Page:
Conscious sedation is a perfectly safe and acceptable means by which a plastic surgery procedure can be performed, dependent on the particular procedure and the patient. If you are having conscious sedation at a clinic, it is extremely important to consider the following things:

  • Is the clinic equipped to deal with emergencies?
  • Will you have a designated qualified anaesthetist present throughout your procedure and are they appropriately trained to be administering your sedation and deal with any complications should they arise?
  • Is the procedure/s you are having appropriate for conscious sedation?

There are other factors to consider and Dr Gavin Sandercoe, Plastic and Cosmetic Surgeon, has had his anaesthetist explain them perfectly here on his website.

There has been a recent increase in interest from the Federal Government to introduce more specific regulations and legislations controlling what is a reasonable standard of care for procedures performed under conscious sedation.

You can’t be too careful when choosing a practitioner taking into consideration their experience and where the surgery will be performed. Private clinics are perfectly fine when they are fully equipped and run by competent, qualified and experienced surgeons, anaesthetists and staff. It is when doctors are performing the procedures in their offices and clinics without appropriate anaesthetic cover, staffing and equipment to deal with emergencies that the problems arise.

Are there any particular procedures that should be performed under General Anaesthesia or Conscious Sedation?

This is a tricky question to answer and it depends on your surgeon, anaesthetist and what your preference is. Some surgeons prefer General Anaesthesia for most plastic surgery procedures; however some will perform Breast Augmentation or boob job under Deep or Conscious Sedation, with an anaesthetist present. You need to discuss with your surgeon what the best option for you is. Some cut price clinics try to reduce the cost of surgery by allowing the surgeon to administer the conscious sedation rather than having an anaesthetist present. This is dangerous and you should avoid this type of clinic unless you do not mind putting yourself at risk in order to save money. Any lengthier or potentially tricky procedures should definitely be performed under a General Anaesthesia in a fully accredited private clinic or hospital.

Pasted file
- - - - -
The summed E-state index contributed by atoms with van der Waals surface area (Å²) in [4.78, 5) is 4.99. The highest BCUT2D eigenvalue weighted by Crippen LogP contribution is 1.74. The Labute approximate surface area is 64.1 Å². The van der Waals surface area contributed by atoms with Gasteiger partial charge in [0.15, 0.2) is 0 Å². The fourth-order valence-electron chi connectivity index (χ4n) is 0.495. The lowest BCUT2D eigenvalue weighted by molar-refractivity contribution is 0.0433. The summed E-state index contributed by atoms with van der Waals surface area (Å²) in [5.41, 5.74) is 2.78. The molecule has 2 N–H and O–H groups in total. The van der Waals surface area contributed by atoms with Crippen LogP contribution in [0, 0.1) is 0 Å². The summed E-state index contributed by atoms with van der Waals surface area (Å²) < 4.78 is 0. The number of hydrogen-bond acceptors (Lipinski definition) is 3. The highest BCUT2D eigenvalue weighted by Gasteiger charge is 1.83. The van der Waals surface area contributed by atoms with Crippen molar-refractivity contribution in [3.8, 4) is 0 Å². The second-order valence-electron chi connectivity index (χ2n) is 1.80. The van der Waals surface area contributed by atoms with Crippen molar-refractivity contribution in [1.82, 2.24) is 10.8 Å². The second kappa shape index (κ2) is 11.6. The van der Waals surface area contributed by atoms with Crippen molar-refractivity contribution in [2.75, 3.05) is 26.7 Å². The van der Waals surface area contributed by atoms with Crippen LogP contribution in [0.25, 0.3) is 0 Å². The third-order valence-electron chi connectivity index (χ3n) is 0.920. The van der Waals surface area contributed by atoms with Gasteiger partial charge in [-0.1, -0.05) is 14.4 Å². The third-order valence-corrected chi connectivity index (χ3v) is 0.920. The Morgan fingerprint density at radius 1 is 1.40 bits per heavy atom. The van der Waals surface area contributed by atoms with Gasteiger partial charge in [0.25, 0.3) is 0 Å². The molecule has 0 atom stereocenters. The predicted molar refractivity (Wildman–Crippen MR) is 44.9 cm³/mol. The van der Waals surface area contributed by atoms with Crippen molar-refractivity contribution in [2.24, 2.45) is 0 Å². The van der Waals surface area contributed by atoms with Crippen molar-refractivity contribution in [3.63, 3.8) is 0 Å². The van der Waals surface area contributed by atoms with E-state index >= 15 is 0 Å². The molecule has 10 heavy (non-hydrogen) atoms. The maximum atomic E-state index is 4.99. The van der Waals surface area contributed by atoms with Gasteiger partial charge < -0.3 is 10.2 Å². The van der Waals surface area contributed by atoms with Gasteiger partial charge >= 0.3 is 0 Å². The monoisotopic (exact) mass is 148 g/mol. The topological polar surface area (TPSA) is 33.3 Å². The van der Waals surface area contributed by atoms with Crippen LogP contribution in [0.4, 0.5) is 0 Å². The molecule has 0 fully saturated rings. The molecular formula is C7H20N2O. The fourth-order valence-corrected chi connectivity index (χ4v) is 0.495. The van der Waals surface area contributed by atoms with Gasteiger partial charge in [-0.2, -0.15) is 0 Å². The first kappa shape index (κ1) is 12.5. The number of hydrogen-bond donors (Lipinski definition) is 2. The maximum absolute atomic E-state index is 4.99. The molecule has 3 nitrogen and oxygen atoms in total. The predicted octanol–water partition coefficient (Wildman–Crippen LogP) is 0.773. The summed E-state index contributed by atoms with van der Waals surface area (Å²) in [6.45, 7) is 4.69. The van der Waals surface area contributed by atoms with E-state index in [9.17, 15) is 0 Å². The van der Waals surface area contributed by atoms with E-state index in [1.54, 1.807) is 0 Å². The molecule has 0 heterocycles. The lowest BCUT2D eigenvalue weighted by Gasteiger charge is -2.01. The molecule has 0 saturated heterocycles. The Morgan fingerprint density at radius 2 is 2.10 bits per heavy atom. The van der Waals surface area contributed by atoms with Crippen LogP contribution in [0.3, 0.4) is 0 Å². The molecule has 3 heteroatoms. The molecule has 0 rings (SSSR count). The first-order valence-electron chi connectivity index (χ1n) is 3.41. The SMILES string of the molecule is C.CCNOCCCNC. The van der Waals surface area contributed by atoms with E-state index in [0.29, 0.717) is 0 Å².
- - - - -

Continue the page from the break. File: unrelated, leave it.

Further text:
From the research we’ve done, in our opinion, if the surgery you are scheduled to have may be performed with a small amount of local anaesthetic which is enough to completely numb the area, it would appear conscious or twilight sedation is ok. If you do not want to have any pain during the injection of the local anaesthetic or if larger amounts of local anaesthetic would be required that could be potentially toxic, then you would need deep sedation or a general anaesthetic. This should be administered by an anaesthetist in a facility accredited to perform general anaesthesia.

You do need to be aware that Cosmetic Surgeons in private clinics are NOT allowed to administer General Anaesthetic so their only option is to administer a Twilight Sedation or Conscious Sedation. Even when it may be in your best interest to have your procedure under a General Anaesthetic, you will not be offered that option with that surgeon at their clinic. Again, you need to ensure you have found a surgeon and clinic that is right for YOU.

We have also always encouraged our readers to be wary of cheap offers, whether it be overseas or in our own backyard. There are some quality surgeons offering very competitive prices, and we have many of them listed on our website. All of our featured surgeons and clinics have received excellent reviews and have highly qualified surgeons and staff. To find a quality Plastic or Cosmetic Surgeon or practitioner visit our directory.

Trish

Trish is a plastic surgery blogger. She is passionate about wellbeing, health and beauty, and doesn't mind a little bit of 'help' from the amazing cosmetic and beauty procedures that are available today. Trish spends her days talking to women and men who are looking for suggestions and advice on procedures that are available to them. Cutting through the sales pitch and hype, a down-to-earth response on general information is what you will get.